I think not.

Monday, November 14, 2005

some of the joys of age

Having recently turned 40, that particular number becomes a lightning rod for reflection. (40!!!! The texts say this is when the mid-life crisis hits!!! Am I in one????)

Seriously, much of that reflection is positive, in the long commitment my wife and I renew with each other every day; with the raising of 7 remarkable children for whom I am thankful and prayerful every day; for a career that I usually enjoy. While I may not be living the axiom, "Find a job you love and you'll never work a day in your life", I am close to it. Close to it indeed.

But, 40 also provides reminders that the warranty on the Body God was kind enough to grant me to use for passage through whatever alloted years I have is essentially expired; and some of the parts are beginning to fail. The knees are somewhat creaky, the one big toe appears to be arthritic, making for something of a hitch in my get-along, especially on colder mornings or during times of weather change.

Then there is the broken tooth I just had extracted about an hour ago (the fragment was removed, not the whole tooth). Dentist says it could simply be the "wages of age" marching their way across my body.

Sigh. Oh well. At least it gives me an excuse to spend more time with the family today.

Sunday, November 13, 2005

Airheads weigh in on T.O.

Why is the "Reverend" Jesse Jackson saying that Terrell Owens is being treated too harshly by the Philadelphia Eagles? (Link here).

Background can be found here.

My question: How can ANYONE defend these pampered fools who make millions per year? How on God's earth can a man (black, white, striped, I don't care) who is in the highest 2% of American income, being paid for playing a damned game, be mistreated when he looks his gift horse in the mouth and claims that it is fraudulent.

Sorry sonofabitch deserves to be bucked off the back and tossed to the ground.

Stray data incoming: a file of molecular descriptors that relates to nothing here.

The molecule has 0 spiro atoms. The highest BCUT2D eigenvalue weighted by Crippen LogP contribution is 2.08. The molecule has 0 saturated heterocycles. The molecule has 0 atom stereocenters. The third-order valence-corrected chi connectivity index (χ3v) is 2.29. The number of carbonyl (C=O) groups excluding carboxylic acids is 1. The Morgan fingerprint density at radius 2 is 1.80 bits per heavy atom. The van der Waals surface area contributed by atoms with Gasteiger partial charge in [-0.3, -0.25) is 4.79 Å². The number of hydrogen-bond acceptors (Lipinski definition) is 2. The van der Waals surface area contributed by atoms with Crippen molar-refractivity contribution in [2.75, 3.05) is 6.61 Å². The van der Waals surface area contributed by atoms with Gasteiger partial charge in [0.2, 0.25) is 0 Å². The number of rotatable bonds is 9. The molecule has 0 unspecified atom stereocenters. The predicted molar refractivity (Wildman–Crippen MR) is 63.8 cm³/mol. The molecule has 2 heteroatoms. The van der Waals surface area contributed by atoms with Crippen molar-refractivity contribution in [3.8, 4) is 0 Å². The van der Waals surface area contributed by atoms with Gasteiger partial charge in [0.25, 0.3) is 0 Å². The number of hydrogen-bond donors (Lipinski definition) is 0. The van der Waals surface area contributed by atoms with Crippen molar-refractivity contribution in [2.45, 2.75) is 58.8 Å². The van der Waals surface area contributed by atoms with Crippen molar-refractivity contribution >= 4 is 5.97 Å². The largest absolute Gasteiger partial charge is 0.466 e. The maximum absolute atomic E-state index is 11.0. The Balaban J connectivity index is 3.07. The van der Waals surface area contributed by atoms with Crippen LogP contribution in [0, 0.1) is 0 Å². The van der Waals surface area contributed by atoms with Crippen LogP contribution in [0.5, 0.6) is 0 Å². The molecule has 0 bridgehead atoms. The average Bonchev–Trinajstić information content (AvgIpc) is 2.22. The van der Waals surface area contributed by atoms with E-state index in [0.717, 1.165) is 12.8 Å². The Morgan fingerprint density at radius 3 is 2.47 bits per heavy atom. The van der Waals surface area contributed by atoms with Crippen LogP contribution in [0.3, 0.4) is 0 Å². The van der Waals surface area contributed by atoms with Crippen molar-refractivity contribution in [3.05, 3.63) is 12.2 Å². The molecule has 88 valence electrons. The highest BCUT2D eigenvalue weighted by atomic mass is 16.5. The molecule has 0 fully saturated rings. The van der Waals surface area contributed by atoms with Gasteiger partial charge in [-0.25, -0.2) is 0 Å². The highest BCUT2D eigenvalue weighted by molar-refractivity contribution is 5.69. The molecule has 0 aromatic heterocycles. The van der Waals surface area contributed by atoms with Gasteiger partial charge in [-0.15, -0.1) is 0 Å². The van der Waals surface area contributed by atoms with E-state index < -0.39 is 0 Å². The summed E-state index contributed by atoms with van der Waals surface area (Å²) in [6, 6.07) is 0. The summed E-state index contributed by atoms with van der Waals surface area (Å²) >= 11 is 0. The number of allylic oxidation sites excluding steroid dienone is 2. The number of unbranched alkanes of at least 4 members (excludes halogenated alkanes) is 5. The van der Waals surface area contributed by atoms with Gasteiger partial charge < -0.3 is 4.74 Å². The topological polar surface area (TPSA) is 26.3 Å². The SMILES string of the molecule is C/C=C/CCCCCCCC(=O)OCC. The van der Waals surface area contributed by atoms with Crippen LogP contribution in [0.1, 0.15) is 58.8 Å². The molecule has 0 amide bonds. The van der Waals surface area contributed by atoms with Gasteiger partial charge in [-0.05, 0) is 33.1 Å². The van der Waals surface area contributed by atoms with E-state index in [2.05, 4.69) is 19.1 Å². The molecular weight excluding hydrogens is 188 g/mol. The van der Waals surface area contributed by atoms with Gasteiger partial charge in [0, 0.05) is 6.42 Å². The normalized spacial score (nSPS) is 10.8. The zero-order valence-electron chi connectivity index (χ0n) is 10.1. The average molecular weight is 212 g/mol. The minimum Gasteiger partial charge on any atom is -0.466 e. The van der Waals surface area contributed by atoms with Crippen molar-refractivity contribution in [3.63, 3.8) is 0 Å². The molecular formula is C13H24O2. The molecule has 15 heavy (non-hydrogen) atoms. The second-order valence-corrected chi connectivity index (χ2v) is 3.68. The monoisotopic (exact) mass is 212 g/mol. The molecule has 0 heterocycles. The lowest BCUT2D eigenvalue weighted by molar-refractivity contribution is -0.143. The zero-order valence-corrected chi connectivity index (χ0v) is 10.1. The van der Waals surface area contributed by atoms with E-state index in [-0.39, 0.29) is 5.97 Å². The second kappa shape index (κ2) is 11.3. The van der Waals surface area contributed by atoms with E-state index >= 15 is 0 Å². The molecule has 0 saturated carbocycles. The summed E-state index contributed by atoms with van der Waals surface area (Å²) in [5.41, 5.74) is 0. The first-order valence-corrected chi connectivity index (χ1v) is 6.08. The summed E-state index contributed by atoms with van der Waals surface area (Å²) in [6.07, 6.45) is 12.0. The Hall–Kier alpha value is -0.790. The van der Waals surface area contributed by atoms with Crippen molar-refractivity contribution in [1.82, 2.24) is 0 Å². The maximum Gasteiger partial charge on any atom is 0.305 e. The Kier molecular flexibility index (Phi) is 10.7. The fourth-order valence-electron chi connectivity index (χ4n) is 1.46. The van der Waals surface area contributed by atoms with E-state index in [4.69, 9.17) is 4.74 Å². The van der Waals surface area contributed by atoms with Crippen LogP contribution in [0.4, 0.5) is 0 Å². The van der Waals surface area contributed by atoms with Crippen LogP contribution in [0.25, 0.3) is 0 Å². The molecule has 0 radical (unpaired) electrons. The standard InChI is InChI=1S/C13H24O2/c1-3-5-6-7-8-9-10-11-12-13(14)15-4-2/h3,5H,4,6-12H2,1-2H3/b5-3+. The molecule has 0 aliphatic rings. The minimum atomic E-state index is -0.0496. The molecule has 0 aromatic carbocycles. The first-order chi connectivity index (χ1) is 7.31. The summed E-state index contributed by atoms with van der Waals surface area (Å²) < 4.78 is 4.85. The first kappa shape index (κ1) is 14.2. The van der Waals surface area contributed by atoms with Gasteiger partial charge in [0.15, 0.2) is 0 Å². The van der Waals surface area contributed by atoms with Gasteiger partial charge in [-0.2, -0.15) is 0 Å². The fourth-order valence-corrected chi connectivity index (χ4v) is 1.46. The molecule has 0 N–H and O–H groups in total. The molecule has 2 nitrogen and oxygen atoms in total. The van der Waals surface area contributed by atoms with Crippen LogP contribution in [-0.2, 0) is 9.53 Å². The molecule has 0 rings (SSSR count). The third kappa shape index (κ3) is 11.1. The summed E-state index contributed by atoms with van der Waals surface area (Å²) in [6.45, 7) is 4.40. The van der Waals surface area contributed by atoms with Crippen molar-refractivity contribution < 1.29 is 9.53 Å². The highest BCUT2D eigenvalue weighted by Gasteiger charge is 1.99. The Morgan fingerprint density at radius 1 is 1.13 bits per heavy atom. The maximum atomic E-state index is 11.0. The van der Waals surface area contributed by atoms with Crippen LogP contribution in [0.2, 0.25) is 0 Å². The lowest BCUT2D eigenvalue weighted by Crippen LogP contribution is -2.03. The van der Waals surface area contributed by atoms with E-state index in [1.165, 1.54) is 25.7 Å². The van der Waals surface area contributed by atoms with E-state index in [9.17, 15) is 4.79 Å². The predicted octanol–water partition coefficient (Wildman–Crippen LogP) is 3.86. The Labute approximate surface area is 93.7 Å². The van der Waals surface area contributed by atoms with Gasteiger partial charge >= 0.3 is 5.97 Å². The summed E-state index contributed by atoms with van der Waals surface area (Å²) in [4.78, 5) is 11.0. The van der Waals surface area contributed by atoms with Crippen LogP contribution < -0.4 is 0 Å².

Both Jackson and Nader are ignorant grandstanders trying to make a name for themselves.

Sorry, guys. T.O. made his own bed. He now gets to lie in it, and then make still more millions next year with some idiot team that thinks they can tame him.

Parenting and the kids one ends up with

This may be an ongoing post, as I am ruminating over a number of different sub-topics. . .I'm simply going to post what I come up with and then edit and add as I can. So, my small readership, you might want to re-visit as this post evolves.

And now I am going to lunch. So, more later.

And back from lunch. One of the ruminations stems from the consideration of two children that are friends with two of my own kids.

Ever considered whether the behavior traits we exhibit are functions of genes (inherited traits, "nature) or are learned behavior (nurture)? This is a perennial topic in the psychology class I teach, and the answers always seem appealingly easy. . .and then we come across anecdotes that blow our handy little theories right out of the water.

Often, the conclusion we come to is that a majority of our traits are learned. The odd facial expression that a person exhibited we later discover was also made in almost exactly the same fashion by the boy's father. The studious girl is found to have been mothered by a woman with a Ph.D and the same penchant for careful scholarship.